This book is made up of a series of cover letters. But not just ordinary cover letters, because that would be boring. And useless. Because aren’t cover letters just made up of a bunch of embellishments that you know the employer wants to hear? Well, not Joey’s cover letters… he’s decided to tell the truth. He writes about his childhood, his brother, impolite jokes, and sexual fantasies. His letters are often related, at least indirectly, to the job or company he is applying to. And in a way, by reading them all in a row, they tell a little of story about Joey’s life.
I feel weird writing this, I guess, but what if we die and nobody remembers those parts of us? What if all that’s left is the censored version?
This book is hard to describe. You just have to read it for yourself. It will only take about an hour. He has a new book coming out that I’m looking forward to called Malagash – set in Malagash, Nova Scotia.
Review in the Quill & Quire : “There is much frustration in these letters – born of capitalism’s absurdities and of personal calamities – but there is also humour, compassion, and joy.”
I had no idea what to expect from this book, but found the description of a mother and son living up North, doing what they must to survive, appealing. Shot-Blue is not a plot-filled page-turner, but has a slow, dreamy feel to it, with poetic prose.
Tristan put his head against his mother’s arm. She was asleep, so he tried to fall asleep too. He wanted to sit beside her where she was sitting. He would walk beside her if she were walking. He would wade out if she were in the water. He curled against her like a stray animal.
In only 215 pages, Ruddock creates complex characters that are felt rather than understood. Sad, lonely, even desperate, they all feel as though they need more love/friends/human connections in their lives.
At only 11 years old, Tristan finds himself alone in the isolated north, having to count on people he doesn’t know very well. He keeps to himself and rarely speaks. When befriended by a girl a few years later, he wants nothing to do with her at first, until she gives up on him, leaving him unexpectedly longing for her company.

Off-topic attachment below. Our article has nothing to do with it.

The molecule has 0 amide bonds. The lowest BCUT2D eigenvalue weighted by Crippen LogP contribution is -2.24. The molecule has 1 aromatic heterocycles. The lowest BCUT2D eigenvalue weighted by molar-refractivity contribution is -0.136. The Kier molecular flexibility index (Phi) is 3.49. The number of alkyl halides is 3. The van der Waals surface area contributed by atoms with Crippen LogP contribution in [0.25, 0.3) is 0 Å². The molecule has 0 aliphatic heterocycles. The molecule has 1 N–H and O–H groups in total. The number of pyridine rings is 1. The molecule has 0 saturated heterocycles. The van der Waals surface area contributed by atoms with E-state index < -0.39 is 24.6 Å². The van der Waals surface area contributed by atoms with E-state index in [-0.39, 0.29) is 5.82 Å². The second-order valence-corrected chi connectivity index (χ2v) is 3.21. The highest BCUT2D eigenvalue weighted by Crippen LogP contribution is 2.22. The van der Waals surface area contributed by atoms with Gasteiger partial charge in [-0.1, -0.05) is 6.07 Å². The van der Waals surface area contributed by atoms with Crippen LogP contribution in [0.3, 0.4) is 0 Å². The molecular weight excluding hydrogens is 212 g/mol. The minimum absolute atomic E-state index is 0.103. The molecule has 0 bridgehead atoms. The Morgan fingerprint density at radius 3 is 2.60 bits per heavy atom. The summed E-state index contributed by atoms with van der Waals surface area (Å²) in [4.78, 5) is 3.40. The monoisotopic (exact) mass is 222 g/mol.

It was about surviving time, being together and not alone.
The appeal in this story for me was not knowing what was going to happen to Tristan after his mother is gone. The cast of characters and their interactions (or lack of) kept the story interesting. But I felt like the end left me hanging a little too much.
It had a front door the colour of forget-me-nots, those timid flowers that spread like loneliness and took over everything…
She liked the sound of their ten thousand leaves in autumn shushing the sky. [Birch trees]
Review at The Globe and Mail – “It’s hardly a coincidence that notions of drowning run through the novel, the idea that people may be forever trapped in their own unfathomable depths, forever in darkness to the people around them.”
Review at The Rusty Toque – “Jesse Ruddock’s powerful debut, Shot-Blue, is at once charged with lyrical energy and grounded in a complex, human understanding of trauma, desire and loss.“\
Review at the Quill & Quire – “Shot-Blue is very serious, self-aware, and literary. It never seems to land anywhere in particular, preferring to float slowly and poetically along. The author is talented, with a penchant for paradox and a yen for examining the backward logic that guides our daily anxieties.“